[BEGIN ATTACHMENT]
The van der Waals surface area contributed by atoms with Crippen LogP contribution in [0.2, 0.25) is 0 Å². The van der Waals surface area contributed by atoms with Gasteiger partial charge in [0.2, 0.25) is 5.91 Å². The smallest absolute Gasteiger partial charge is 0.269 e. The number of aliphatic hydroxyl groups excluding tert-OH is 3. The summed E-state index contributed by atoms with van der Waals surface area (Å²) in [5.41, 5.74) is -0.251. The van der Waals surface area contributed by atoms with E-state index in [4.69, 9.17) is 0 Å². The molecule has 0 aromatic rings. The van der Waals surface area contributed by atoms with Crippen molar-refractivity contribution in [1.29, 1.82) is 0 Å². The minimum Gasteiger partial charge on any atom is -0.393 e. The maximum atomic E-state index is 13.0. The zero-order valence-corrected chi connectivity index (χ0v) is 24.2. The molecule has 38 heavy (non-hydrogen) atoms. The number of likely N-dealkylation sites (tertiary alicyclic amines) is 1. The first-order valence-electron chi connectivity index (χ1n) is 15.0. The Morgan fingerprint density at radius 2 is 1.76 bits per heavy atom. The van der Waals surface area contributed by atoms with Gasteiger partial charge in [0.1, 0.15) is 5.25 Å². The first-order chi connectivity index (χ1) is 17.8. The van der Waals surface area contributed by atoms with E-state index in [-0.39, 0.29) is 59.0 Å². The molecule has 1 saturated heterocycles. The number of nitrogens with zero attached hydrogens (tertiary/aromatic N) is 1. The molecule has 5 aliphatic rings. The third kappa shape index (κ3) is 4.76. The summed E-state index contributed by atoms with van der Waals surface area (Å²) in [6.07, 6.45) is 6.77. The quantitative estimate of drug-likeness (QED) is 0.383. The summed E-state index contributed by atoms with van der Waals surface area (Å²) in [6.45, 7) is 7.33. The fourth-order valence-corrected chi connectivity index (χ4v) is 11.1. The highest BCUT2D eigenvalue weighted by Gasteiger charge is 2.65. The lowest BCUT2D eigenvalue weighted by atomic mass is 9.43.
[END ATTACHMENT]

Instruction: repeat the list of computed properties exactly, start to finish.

The van der Waals surface area contributed by atoms with Crippen LogP contribution in [0.2, 0.25) is 0 Å². The van der Waals surface area contributed by atoms with Gasteiger partial charge in [0.2, 0.25) is 5.91 Å². The smallest absolute Gasteiger partial charge is 0.269 e. The number of aliphatic hydroxyl groups excluding tert-OH is 3. The summed E-state index contributed by atoms with van der Waals surface area (Å²) in [5.41, 5.74) is -0.251. The van der Waals surface area contributed by atoms with E-state index in [4.69, 9.17) is 0 Å². The molecule has 0 aromatic rings. The van der Waals surface area contributed by atoms with Crippen molar-refractivity contribution in [1.29, 1.82) is 0 Å². The minimum Gasteiger partial charge on any atom is -0.393 e. The maximum atomic E-state index is 13.0. The zero-order valence-corrected chi connectivity index (χ0v) is 24.2. The molecule has 38 heavy (non-hydrogen) atoms. The number of likely N-dealkylation sites (tertiary alicyclic amines) is 1. The first-order valence-electron chi connectivity index (χ1n) is 15.0. The Morgan fingerprint density at radius 2 is 1.76 bits per heavy atom. The van der Waals surface area contributed by atoms with Gasteiger partial charge in [0.1, 0.15) is 5.25 Å². The first-order chi connectivity index (χ1) is 17.8. The van der Waals surface area contributed by atoms with E-state index in [-0.39, 0.29) is 59.0 Å². The molecule has 1 saturated heterocycles. The number of nitrogens with zero attached hydrogens (tertiary/aromatic N) is 1. The molecule has 5 aliphatic rings. The third kappa shape index (κ3) is 4.76. The summed E-state index contributed by atoms with van der Waals surface area (Å²) in [6.07, 6.45) is 6.77. The quantitative estimate of drug-likeness (QED) is 0.383. The summed E-state index contributed by atoms with van der Waals surface area (Å²) in [6.45, 7) is 7.33. The fourth-order valence-corrected chi connectivity index (χ4v) is 11.1. The highest BCUT2D eigenvalue weighted by Gasteiger charge is 2.65. The lowest BCUT2D eigenvalue weighted by atomic mass is 9.43.